| 15 April 2024

Meet Dhiviyan Maheswaran, graduate civil engineer

Dhiviyan was one of the GradConnections Top 100 Future Leaders finalists last year and is a passionate volunteer for the engineering profession and within his community. 

Can you tell us how you got into engineering?  

My journey into engineering began when I was playing with Lego and constructing stick forts in my backyard. As I got older, I saw SpaceX land their first rocket in 2015. I was only 15 years old. This heavily informed my subject choices at school. However, when it came to finally selecting what field of engineering to go into for university, I selected civil engineering. Part of the reason for this goes back to those days building stick forts but also a new fascination with the built environment and how structures such as bridges and skyscrapers are built, and how transport systems such as trains, trams and road networks are designed to provide services to millions of people each day. 

You were one of the finalists in last year’s GradConnections Top 100 Future Leaders Award. Can you tell us more about this?  

The GradConnections competition is designed to identify future leaders who possess key skills in communication, teamwork and lateral thinking. It consists of three rounds and the top 100 participants are flown out to Sydney to attend an in-person assessment centre. The in-person assessment consists of an individual interview and a negotiation and ingenuity game. In this game, you are provided paper, scissors, rulers and pencils and a set of instructions to make specific shapes. But the trick is that no table has the same tools, meaning one table may have scissors, and another table may have rulers, so it becomes a game of negotiating for different resources as well as engineering ways of producing shapes with what limited resources you have.  

The next day there is an award ceremony for both individuals and teams that did the best. Those who demonstrated skills in leadership, communication, teamwork and lateral thinking throughout the in-person assessment.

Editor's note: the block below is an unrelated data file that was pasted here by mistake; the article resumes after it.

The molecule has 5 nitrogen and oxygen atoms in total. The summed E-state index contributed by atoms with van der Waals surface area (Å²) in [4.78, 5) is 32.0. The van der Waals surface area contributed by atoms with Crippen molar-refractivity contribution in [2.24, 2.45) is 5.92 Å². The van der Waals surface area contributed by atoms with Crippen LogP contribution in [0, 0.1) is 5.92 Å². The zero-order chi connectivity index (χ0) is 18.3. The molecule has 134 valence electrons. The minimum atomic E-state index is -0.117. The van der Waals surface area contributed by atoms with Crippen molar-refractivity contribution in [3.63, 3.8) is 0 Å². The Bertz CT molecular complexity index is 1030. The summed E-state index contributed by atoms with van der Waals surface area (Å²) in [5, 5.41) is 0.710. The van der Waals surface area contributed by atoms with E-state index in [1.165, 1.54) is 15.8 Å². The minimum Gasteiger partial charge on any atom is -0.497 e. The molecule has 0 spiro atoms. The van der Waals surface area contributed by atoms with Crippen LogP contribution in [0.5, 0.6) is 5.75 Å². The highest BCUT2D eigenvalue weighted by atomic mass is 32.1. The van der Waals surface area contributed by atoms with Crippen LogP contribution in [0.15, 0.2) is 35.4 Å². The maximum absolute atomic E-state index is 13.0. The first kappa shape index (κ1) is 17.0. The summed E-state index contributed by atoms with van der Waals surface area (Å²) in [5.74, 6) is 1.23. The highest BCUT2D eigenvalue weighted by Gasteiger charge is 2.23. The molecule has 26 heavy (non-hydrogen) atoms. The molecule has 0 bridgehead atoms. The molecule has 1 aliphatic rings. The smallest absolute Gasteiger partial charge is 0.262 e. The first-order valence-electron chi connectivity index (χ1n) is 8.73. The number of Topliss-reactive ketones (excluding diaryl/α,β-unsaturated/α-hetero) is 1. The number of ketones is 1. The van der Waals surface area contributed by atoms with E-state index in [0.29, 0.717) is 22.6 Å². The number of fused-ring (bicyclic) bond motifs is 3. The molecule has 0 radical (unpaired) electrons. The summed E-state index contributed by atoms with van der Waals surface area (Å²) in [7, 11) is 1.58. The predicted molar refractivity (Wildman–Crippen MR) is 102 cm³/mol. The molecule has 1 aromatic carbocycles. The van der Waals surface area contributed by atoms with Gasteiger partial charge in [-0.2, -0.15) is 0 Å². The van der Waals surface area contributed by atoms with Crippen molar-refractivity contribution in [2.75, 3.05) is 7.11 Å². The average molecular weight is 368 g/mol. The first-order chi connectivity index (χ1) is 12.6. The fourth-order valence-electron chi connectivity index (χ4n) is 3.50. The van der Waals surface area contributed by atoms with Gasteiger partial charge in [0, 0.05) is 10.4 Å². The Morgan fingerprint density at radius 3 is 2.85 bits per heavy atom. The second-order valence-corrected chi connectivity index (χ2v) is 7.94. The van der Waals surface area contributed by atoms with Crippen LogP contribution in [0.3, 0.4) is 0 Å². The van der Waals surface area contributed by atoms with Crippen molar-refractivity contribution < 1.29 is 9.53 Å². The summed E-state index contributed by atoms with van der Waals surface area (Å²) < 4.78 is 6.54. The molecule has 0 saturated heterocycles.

What did you learn from the experience?  

As a young engineer, I think we tend to focus too much on the numbers and the equations, but a large part of engineering is also being able to work in teams, lead discussions and use out-of-the-box thinking to solve some of the hard engineering challenges. The GradConnection Top 100 Future Leaders Award was a great opportunity to develop skills I wouldn't normally use in the classroom, such as conflict resolution, leadership and stakeholder negotiation, which I believe engineers need more than ever to deal with modern engineering challenges. 

What advice would you give a young engineer in a similar position to yourself?  

If you get the opportunity to compete in similar competitions or engineering challenges, I will say just go for it. Throughout my early engineering career, I have found competitions and challenges a great way to push yourself and learn from others. There is the fear of failure but once you can overcome that you start to understand that failure is not something to fear but rather another part of the learning process towards becoming a better engineer, leader and person in general.